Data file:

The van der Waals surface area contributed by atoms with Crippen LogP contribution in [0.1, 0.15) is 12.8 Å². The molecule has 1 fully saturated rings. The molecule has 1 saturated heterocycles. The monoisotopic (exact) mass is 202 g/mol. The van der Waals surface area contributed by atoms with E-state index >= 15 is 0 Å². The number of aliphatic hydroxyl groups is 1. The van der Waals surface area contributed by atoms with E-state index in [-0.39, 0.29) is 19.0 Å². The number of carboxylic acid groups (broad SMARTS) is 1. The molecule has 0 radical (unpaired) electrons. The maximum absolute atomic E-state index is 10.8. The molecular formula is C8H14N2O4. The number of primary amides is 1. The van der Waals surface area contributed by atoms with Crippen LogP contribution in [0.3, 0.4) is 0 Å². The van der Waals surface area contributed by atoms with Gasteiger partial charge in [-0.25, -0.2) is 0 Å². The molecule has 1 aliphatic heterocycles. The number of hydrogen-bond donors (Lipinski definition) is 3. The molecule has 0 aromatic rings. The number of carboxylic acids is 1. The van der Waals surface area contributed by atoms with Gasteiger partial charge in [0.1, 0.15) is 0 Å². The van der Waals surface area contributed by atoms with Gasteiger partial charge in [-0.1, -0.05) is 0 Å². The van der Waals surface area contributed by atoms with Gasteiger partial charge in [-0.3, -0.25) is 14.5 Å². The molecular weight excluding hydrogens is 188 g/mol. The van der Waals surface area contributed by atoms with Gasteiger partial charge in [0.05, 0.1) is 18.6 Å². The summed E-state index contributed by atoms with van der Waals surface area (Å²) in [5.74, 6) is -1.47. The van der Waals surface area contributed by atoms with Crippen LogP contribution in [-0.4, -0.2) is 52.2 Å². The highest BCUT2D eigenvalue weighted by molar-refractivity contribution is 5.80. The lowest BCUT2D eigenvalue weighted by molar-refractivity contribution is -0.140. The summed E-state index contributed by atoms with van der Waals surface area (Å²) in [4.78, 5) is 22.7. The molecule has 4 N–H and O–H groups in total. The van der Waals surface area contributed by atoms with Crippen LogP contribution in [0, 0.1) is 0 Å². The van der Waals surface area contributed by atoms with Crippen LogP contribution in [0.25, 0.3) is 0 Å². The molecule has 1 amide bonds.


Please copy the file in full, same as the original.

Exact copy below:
The van der Waals surface area contributed by atoms with Crippen LogP contribution in [0.1, 0.15) is 12.8 Å². The molecule has 1 fully saturated rings. The molecule has 1 saturated heterocycles. The monoisotopic (exact) mass is 202 g/mol. The van der Waals surface area contributed by atoms with E-state index >= 15 is 0 Å². The number of aliphatic hydroxyl groups is 1. The van der Waals surface area contributed by atoms with E-state index in [-0.39, 0.29) is 19.0 Å². The number of carboxylic acid groups (broad SMARTS) is 1. The molecule has 0 radical (unpaired) electrons. The maximum absolute atomic E-state index is 10.8. The molecular formula is C8H14N2O4. The number of primary amides is 1. The van der Waals surface area contributed by atoms with Crippen LogP contribution in [0.3, 0.4) is 0 Å². The van der Waals surface area contributed by atoms with Gasteiger partial charge in [-0.25, -0.2) is 0 Å². The molecule has 1 aliphatic heterocycles. The number of hydrogen-bond donors (Lipinski definition) is 3. The molecule has 0 aromatic rings. The number of carboxylic acids is 1. The van der Waals surface area contributed by atoms with Gasteiger partial charge in [0.1, 0.15) is 0 Å². The van der Waals surface area contributed by atoms with Gasteiger partial charge in [-0.1, -0.05) is 0 Å². The van der Waals surface area contributed by atoms with Gasteiger partial charge in [-0.3, -0.25) is 14.5 Å². The molecular weight excluding hydrogens is 188 g/mol. The van der Waals surface area contributed by atoms with Gasteiger partial charge in [0.05, 0.1) is 18.6 Å². The summed E-state index contributed by atoms with van der Waals surface area (Å²) in [5.74, 6) is -1.47. The van der Waals surface area contributed by atoms with Crippen LogP contribution in [-0.4, -0.2) is 52.2 Å². The highest BCUT2D eigenvalue weighted by molar-refractivity contribution is 5.80. The lowest BCUT2D eigenvalue weighted by molar-refractivity contribution is -0.140. The summed E-state index contributed by atoms with van der Waals surface area (Å²) in [4.78, 5) is 22.7. The molecule has 4 N–H and O–H groups in total. The van der Waals surface area contributed by atoms with Crippen LogP contribution in [0, 0.1) is 0 Å². The van der Waals surface area contributed by atoms with Crippen LogP contribution in [0.25, 0.3) is 0 Å². The molecule has 1 amide bonds.